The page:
There are a HUGE number of areas to hike and backpack within a 6-hour drive of
Washington, D.C. The following list is expanding as time allows, so
feel free to check it out on occasion for new entries. It takes a little time to get all
the information pulled together, so the list is going to be short for now, but will
What's so good about our listing?? Well, you'll find information on this page that's just not available anywhere else - including some areas close to the city that are often overlooked or bypassed by the general public. These write-ups have been created specifically for the PATC pages. The authors of each write-up have personally visited each location many times, thereby providing you, the hiker, with an "insider's view". We've been there, seen it, hiked it, and experienced it. Free maps are typically available at the bottom of each descriptive Web page, and pictures can be found with most of the descriptions.
NOTE: These descriptions are not intended to be a replacment for detailed information contained in guidebooks for each respective area. Hikers are strongly encouraged to purchase maps and guidebooks well before they leave on their trip, and study them closely. In many cases, guidebooks are listed on each descriptive page. In some cases, guidebooks and maps can be ordered directly from PATC.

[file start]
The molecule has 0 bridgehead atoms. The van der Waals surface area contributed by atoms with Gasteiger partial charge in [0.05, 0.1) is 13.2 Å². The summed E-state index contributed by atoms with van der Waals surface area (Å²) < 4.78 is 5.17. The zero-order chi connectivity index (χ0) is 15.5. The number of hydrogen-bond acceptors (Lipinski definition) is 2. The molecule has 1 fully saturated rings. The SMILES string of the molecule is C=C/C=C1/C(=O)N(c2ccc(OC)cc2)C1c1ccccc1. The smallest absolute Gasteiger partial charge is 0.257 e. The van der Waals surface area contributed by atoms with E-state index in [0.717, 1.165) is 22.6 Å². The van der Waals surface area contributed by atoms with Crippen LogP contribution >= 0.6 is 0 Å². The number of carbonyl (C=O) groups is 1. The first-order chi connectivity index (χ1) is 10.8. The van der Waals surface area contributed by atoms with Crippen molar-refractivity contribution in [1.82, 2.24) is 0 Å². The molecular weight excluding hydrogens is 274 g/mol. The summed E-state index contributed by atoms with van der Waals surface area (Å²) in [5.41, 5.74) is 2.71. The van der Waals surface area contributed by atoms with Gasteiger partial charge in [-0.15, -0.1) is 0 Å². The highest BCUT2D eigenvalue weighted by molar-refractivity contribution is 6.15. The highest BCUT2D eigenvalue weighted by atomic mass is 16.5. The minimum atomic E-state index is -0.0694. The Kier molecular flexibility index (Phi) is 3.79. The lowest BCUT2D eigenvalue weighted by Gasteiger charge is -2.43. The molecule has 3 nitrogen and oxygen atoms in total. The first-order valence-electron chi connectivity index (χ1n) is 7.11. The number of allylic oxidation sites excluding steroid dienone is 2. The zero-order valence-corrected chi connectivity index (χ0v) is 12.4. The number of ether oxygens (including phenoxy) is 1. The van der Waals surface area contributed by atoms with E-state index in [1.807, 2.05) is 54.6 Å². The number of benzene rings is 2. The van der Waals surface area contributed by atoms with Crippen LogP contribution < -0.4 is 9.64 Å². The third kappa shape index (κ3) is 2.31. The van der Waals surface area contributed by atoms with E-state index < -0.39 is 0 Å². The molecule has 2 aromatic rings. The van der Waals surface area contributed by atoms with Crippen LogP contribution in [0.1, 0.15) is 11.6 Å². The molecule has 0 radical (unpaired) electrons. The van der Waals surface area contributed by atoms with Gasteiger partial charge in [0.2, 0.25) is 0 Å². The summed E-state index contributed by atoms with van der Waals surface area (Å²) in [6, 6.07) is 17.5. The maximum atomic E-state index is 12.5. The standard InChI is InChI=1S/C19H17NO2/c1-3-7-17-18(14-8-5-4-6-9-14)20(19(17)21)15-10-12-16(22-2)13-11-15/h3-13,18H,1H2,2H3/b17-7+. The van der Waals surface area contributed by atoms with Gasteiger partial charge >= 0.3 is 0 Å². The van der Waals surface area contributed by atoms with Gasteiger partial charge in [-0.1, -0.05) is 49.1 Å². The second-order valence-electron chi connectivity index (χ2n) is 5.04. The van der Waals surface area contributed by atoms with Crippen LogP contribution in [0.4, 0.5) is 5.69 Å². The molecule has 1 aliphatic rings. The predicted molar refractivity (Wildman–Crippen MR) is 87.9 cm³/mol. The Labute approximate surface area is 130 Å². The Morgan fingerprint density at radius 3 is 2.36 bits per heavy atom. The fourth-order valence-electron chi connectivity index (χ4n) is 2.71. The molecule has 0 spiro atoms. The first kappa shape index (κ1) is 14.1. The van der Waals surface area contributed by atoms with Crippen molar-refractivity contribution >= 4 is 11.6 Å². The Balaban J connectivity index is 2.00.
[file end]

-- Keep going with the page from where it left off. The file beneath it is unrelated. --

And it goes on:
Before you go, check out these National Weather Service forecasts (by zone) for:
Hikers and backpackers in our region should read this short write-up on heat stress before they head into the woods in the summer.
Getting ready for Fall? Check out these resources for catching the changing of the leaves in the Blue Ridge, and some worthwhile safety equipment.
Information on the hunting seasons is contained on the Buckmasters website.
We also have a quick and dirty article on winter clothing posted that you might find interesting.
Bull Run/Occoquan Trail
in Fairfax County, Virginia.
Cranberry Wilderness in the
Monongahela National Forest
Laurel Fork Special
Management Area in the George Washington National Forest (Not to
be confused with Laurel Fork Wilderness in West Virginia.)
The Quehanna Trail in Moshannon State Forest - a story with 37 photos of the region.